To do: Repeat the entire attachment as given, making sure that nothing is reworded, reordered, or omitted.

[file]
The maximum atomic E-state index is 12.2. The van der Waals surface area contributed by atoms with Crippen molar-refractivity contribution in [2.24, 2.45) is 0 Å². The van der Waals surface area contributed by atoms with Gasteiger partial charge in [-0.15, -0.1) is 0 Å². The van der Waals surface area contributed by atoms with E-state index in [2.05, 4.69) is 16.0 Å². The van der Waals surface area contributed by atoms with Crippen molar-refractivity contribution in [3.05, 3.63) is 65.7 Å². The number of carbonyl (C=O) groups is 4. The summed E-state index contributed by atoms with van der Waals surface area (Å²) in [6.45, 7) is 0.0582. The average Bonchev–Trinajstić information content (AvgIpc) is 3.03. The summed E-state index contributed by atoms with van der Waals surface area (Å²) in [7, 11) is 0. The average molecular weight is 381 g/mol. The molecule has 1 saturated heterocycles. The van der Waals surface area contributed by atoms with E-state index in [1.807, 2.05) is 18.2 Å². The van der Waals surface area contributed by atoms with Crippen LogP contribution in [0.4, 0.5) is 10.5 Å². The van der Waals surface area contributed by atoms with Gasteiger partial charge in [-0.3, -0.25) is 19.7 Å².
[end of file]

The maximum atomic E-state index is 12.2. The van der Waals surface area contributed by atoms with Crippen molar-refractivity contribution in [2.24, 2.45) is 0 Å². The van der Waals surface area contributed by atoms with Gasteiger partial charge in [-0.15, -0.1) is 0 Å². The van der Waals surface area contributed by atoms with E-state index in [2.05, 4.69) is 16.0 Å². The van der Waals surface area contributed by atoms with Crippen molar-refractivity contribution in [3.05, 3.63) is 65.7 Å². The number of carbonyl (C=O) groups is 4. The summed E-state index contributed by atoms with van der Waals surface area (Å²) in [6.45, 7) is 0.0582. The average Bonchev–Trinajstić information content (AvgIpc) is 3.03. The summed E-state index contributed by atoms with van der Waals surface area (Å²) in [7, 11) is 0. The average molecular weight is 381 g/mol. The molecule has 1 saturated heterocycles. The van der Waals surface area contributed by atoms with E-state index in [1.807, 2.05) is 18.2 Å². The van der Waals surface area contributed by atoms with Crippen LogP contribution in [0.4, 0.5) is 10.5 Å². The van der Waals surface area contributed by atoms with Gasteiger partial charge in [-0.3, -0.25) is 19.7 Å².